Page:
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Tim Quast
Traders Magazine Online News

We're All HFTs Now

In this guest commentary, author Tim Quast looks back at the history of HFT and how the market has evolved to where many firms now fit the definition of high-frequency trader.

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February 1, 2005

More NYSE Volume, Smaller Market Share?

By Gregory Bresiger

The NYSE's proposed hybrid model - and its Reg NMS restructuring - would result in more automation, bigger volume, but ultimately a decline in the Big Board's market share, according to Chris Concannon, Nasdaq's executive vice president for transaction services.

"What you're doing is eliminating friction in the market center and promoting increased transaction activity. The by-product is increased volume," Concannon told Traders Magazine.

Concannon said volume had gone up in Nasdaq, as well as on options and futures exchanges, with the use of more automation. He also believes the absence of a trade-through rule promoted innovation on Nasdaq. But on the Big Board, trade-through rules have stifled competition.

Concannon, referring to the NYSE's huge listed business, said that all electronic exchanges have a sort of natural cap to their market share. "And while I'm not sure what that cap is, I'm almost certain that it is not 80 percent." He said that concentration of equity order flow inevitably leads to the use of multiple automated venues. "This protects the big order flow providers from pricing power and system dependence." He added that these big firms do not want to be dependent on one destination because of the potential for breakdowns.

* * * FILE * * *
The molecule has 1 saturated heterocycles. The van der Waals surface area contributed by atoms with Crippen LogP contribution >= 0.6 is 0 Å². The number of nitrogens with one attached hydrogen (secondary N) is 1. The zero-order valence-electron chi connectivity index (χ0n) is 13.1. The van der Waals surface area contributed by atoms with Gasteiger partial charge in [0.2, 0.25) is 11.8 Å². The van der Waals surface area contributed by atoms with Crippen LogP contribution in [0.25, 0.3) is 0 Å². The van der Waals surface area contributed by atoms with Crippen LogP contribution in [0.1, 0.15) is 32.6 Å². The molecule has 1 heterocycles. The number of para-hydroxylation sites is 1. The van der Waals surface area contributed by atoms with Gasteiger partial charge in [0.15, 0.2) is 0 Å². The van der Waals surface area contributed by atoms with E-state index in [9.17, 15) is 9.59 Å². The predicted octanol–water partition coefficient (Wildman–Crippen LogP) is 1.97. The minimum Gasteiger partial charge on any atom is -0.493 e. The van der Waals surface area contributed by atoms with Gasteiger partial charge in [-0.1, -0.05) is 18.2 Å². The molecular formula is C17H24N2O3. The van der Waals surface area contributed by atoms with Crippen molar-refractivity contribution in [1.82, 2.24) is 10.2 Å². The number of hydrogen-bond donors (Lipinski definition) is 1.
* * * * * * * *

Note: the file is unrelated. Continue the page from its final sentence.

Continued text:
Indeed, Nasdaq itself eventually lost its monopoly market share to a variety of ECNs and electronic competitors when the Securities and Exchange Commission's order handling rules made it easier for investors to post limit orders away from market makers.

Nevertheless, intermediaries, such as floor brokers and specialists can, at times, provide valuable services, Concannon says, but they must evolve as markets automate. They are very similar to institutional agency traders on the Nasdaq side. But this kind of business - as markets become more automated - is moving toward "the low touch, small order sizes because you can do that business anonymously." He added that broken up orders are "much more receptive" to an electronic model.

One senior executive at an electronic brokerage concurred. "Once the NYSE becomes a more automated market and trade-through is reformed, sophisticated computerized firms like Automated Trading Desk and Lime Brokerage, for example, will start posting more two-sided markets in listed stocks," said the executive, who declined to be named. "These and other firms will contribute substantial liquidity in listed trading but yes, ultimately you will see NYSE's own market share erode."

Concannon also said the fast/slow market approach is at the heart of the Reg NMS debate. He predicted that a modified version of the Securities and Exchange Commission's proposed Reg NMS will be passed this year.